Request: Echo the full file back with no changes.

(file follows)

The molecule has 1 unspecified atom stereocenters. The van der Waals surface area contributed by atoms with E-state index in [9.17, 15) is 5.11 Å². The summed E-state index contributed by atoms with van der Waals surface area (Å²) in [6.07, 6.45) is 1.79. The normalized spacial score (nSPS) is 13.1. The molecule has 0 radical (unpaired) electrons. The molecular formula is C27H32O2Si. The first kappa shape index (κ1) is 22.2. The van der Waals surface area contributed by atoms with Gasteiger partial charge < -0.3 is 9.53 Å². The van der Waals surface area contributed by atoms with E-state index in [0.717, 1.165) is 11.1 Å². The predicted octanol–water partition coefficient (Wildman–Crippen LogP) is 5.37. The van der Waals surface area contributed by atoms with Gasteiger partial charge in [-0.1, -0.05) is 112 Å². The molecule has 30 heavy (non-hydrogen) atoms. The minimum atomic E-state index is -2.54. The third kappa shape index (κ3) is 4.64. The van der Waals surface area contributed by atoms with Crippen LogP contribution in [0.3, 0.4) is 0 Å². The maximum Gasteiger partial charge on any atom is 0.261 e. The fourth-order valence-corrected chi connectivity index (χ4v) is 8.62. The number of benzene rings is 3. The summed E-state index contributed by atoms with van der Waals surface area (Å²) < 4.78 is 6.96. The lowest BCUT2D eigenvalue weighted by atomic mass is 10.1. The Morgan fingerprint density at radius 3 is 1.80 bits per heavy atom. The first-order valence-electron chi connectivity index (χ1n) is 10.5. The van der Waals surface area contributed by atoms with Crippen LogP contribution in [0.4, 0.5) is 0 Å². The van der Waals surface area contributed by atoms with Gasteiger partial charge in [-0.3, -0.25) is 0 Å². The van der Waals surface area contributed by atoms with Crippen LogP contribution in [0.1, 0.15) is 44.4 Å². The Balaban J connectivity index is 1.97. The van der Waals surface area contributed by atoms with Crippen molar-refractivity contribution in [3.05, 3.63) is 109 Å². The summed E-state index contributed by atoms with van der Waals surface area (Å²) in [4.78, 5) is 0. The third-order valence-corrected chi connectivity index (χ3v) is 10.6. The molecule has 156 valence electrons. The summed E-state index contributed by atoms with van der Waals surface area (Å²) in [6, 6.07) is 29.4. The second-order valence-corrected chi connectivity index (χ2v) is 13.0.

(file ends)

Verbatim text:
The molecule has 1 unspecified atom stereocenters. The van der Waals surface area contributed by atoms with E-state index in [9.17, 15) is 5.11 Å². The summed E-state index contributed by atoms with van der Waals surface area (Å²) in [6.07, 6.45) is 1.79. The normalized spacial score (nSPS) is 13.1. The molecule has 0 radical (unpaired) electrons. The molecular formula is C27H32O2Si. The first kappa shape index (κ1) is 22.2. The van der Waals surface area contributed by atoms with Gasteiger partial charge < -0.3 is 9.53 Å². The van der Waals surface area contributed by atoms with E-state index in [0.717, 1.165) is 11.1 Å². The predicted octanol–water partition coefficient (Wildman–Crippen LogP) is 5.37. The van der Waals surface area contributed by atoms with Gasteiger partial charge in [-0.1, -0.05) is 112 Å². The molecule has 30 heavy (non-hydrogen) atoms. The minimum atomic E-state index is -2.54. The third kappa shape index (κ3) is 4.64. The van der Waals surface area contributed by atoms with Crippen LogP contribution in [0.3, 0.4) is 0 Å². The maximum Gasteiger partial charge on any atom is 0.261 e. The fourth-order valence-corrected chi connectivity index (χ4v) is 8.62. The number of benzene rings is 3. The summed E-state index contributed by atoms with van der Waals surface area (Å²) < 4.78 is 6.96. The lowest BCUT2D eigenvalue weighted by atomic mass is 10.1. The Morgan fingerprint density at radius 3 is 1.80 bits per heavy atom. The first-order valence-electron chi connectivity index (χ1n) is 10.5. The van der Waals surface area contributed by atoms with Crippen LogP contribution in [0.4, 0.5) is 0 Å². The van der Waals surface area contributed by atoms with Gasteiger partial charge in [-0.3, -0.25) is 0 Å². The van der Waals surface area contributed by atoms with Crippen LogP contribution in [0.1, 0.15) is 44.4 Å². The Balaban J connectivity index is 1.97. The van der Waals surface area contributed by atoms with Crippen molar-refractivity contribution in [3.05, 3.63) is 109 Å². The summed E-state index contributed by atoms with van der Waals surface area (Å²) in [4.78, 5) is 0. The third-order valence-corrected chi connectivity index (χ3v) is 10.6. The molecule has 156 valence electrons. The summed E-state index contributed by atoms with van der Waals surface area (Å²) in [6, 6.07) is 29.4. The second-order valence-corrected chi connectivity index (χ2v) is 13.0.